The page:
This week could see a momentous signal from the ECB

Roberto Antonielli
Written by

4th September 2017

The European Central Bank’s (ECB) meeting on September 7th will be the next chance for the Governing Council (GC) to communicate its intentions as regards the outlook for the Asset Purchase Program (APP).

As Mr. Draghi refrained from giving any hint in his Jackson Hole speech, which focused only on global growth, market attention will be extremely high. It is also possible that the GC will refrain from communicating any definitive decision and will wait until the October meeting, but the publication of the quarterly growth and inflation forecasts make the September meeting an interesting one anyway.

What are market expectations as regards Quantitative Easing (QE)? As the amount of bonds that can be purchased in the Asset Purchase Program shrinks over time and purchases are completed, it is consensus that the amount of QE will have to be reduced in 2018, because the 33% maximum buying limit in each bond will start to bite. How much will the reduction be? A range of hypotheses have been floated; a median view points to 6 to 9 months of additional buying, at a rate of some 40bn Euros at the beginning of 2018, to be reduced to 20bn Euros after a few months. In late 2018 or early 2019, a small hike in the Deposit Rate would follow; an increase of just 4 basis points (from -40bp) is discounted for the September 2018 meeting.

How could the ECB change market perspective?

Arguments surely exist to support a more hawkish stance: growth forecasts for the Euro Area (EA) have steadily improved in recent quarters, core inflation is finally moving up, and headline inflation is still impacted by base effects in energy prices, but is way above the negative prints of 2015. The unemployment rate is in a downward trend and should reach the “non-accelerating inflation” level (NAIRU) sometime next year. On top of this, fiscal policies in the EA are more accommodating than in previous years and financial conditions have improved. Then, why not send the message that “the time for extraordinary measures is almost over, get ready for (much) less accommodative policies next year”?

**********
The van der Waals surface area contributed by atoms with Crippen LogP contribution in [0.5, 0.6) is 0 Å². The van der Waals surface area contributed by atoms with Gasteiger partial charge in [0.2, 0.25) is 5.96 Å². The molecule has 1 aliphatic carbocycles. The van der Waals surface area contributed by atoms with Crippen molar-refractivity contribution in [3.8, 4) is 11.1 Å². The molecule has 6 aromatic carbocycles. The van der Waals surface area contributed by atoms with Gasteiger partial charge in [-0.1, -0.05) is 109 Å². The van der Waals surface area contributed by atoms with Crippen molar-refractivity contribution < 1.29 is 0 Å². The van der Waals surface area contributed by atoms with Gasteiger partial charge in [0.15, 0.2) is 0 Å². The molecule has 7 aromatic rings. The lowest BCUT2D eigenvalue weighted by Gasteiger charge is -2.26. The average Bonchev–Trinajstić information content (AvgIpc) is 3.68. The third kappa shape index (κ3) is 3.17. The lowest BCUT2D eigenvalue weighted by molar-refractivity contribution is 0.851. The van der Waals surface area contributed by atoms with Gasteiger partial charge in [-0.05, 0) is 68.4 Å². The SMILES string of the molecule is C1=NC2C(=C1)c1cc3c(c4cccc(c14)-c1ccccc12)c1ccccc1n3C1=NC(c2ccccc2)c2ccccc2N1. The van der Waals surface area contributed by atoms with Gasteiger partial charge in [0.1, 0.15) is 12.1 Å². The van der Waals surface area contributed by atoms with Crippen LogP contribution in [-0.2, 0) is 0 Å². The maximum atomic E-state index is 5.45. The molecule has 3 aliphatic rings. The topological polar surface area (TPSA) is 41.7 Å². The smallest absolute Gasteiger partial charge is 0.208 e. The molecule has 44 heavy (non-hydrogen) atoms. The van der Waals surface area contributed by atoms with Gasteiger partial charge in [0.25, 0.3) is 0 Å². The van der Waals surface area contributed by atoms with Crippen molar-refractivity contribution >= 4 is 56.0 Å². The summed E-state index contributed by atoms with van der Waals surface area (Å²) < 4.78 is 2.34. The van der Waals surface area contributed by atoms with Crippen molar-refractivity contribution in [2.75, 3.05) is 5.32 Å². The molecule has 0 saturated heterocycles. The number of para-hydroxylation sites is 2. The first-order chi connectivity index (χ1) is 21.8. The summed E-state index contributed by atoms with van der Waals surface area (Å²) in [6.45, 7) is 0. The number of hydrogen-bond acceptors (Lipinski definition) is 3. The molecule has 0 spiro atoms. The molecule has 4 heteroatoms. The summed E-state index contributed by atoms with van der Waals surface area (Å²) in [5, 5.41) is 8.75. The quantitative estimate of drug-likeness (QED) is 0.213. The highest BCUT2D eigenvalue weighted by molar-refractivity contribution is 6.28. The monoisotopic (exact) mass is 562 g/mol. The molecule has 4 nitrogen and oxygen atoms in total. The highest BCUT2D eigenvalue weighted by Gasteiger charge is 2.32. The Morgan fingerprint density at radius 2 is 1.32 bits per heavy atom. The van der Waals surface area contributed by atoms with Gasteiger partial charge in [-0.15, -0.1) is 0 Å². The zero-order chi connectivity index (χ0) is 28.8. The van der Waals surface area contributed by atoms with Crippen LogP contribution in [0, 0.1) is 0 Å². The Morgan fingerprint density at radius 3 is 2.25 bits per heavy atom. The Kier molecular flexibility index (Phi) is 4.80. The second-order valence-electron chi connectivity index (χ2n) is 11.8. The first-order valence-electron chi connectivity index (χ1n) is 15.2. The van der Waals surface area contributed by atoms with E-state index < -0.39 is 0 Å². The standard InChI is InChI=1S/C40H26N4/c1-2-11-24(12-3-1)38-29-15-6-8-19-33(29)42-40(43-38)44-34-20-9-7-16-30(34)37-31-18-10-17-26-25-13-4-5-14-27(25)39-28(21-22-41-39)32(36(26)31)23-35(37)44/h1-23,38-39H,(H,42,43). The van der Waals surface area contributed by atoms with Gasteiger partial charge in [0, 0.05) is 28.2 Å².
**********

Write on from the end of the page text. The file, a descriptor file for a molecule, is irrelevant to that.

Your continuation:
Eurozone unemployment and inflation

Not so fast: an alternative route is also possible. Mr. Draghi may still point to the lack of sustained pick-up in inflation forecast and inflation expectations (the 5yr-5yr forward inflation swap is still below 2%, as in 2014…) as a sign that further stimulus is needed.

Eurozone Inflation Swap

Higher employment has, so far, failed to push up wages, a precondition for a sustained pickup in core inflation. Then, the ECB would have to consider all the negative consequences of a hawkish stance; stronger euro, wider spreads in peripherals and credit, just when Italy is facing a key political election sometime between February and May next year. Why not send a reassuring message, like “yes, we will withdraw some stimulus, but very slowly, and we are ready to add more if things deteriorated a bit”?

As both sides have some merits, both are possible; however, what is missing is a key ingredient that may push the balance in favor of a hawkish or dovish stance; the ECB judgement of how large the pool of remaining purchasable bonds is. Several estimates circulate about how many bonds the ECB still has room to buy in 2018. These estimates take different assumptions for potential adjustments to the purchasable universe, and on the “flexibility” allowed to deviate from the capital key rule. But ultimately, nobody really knows what the ECB sees as its limit.

Should the ECB judge that the amount of bonds still in its purchasing universe to be “large”, it may use the downward revision to 2018/2019 inflation due to the stronger euro as the rationale for favoring the “dovish” arguments (i.e. the APP needs to run further, maybe until the end of 2018, as inflation is still too low).

On the other hand, if the ECB is worried that the bond universe is “small”, something that will force it to taper anyway, it could start stressing that the growth outlook has brightened a lot and that the slowing down in inflation is “temporary” (i.e., the APP has worked, mission is accomplished, inflation will rise later, QE may be over in the first half of 2018).

Which side will be taken on September 7th? Maybe none of them in a clear way… but if the ECB focuses more on inflation with respect to growth, or vice versa, we may get a hint of where they think the limit in QE is, and how much spare buying power is left.

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